Saturday, December 24, 2005


I'm a little tired today, but thankfully I am not sweating or having chills like the previous night. My stem cell doctor called me around 8:30am to find out how I was doing. He told me to take the Neupogen at 2:30pm today instead of 7:30pm like before. Today there was no sudden and violent reaction.

A male nurse from Coram came to show me how to flush my catheter and change its dressing. The flushing isn't bad. It's straight forward. If I do it a few more times, I should be a pro. To change the dressing, however, is more challenging but not impossible. Why must I change my own dressing? Simply put - it's about money. Unless the patient is handicapped, it's my understanding that most insurance companies compel their patients to change their own dressing in order to save money. It's more costly for the insurance company to send a nurse to do that for someone than for the person to do it on their own.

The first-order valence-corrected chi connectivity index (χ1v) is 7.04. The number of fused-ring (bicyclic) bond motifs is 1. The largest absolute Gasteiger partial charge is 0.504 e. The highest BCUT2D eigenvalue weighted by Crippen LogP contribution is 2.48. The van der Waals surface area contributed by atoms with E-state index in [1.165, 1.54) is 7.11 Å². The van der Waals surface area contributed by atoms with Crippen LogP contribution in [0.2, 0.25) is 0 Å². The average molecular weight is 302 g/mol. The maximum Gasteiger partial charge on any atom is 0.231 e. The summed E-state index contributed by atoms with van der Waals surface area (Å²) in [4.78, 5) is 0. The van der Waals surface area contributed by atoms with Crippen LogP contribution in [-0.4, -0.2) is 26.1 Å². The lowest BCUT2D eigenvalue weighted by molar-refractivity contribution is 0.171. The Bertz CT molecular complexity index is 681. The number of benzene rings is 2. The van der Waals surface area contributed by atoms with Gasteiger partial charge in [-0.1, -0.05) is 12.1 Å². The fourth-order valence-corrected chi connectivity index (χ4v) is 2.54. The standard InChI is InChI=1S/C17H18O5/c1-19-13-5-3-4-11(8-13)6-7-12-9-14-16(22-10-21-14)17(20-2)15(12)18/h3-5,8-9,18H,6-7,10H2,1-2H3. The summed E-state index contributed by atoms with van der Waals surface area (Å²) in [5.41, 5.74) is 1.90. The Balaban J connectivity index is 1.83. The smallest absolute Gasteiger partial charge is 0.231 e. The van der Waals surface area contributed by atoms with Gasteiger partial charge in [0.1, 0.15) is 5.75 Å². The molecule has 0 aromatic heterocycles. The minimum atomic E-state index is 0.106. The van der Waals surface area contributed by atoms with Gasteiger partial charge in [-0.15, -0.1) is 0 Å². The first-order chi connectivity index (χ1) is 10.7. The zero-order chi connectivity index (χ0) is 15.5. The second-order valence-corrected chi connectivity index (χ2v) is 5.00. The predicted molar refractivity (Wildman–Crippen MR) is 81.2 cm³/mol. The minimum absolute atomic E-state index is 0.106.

The transit strike has paralyzed the city. I'm glued to the television watching all the updates and reports about this crisis. My father works for the MTA and as a TWU member, he stands as one of the 37,000 workers off his job. As you can imagine, transit-labor talk has dominated a lot of my family's conversation since the strike started. It's quite interesting to witness the play of city and labor politics in action.


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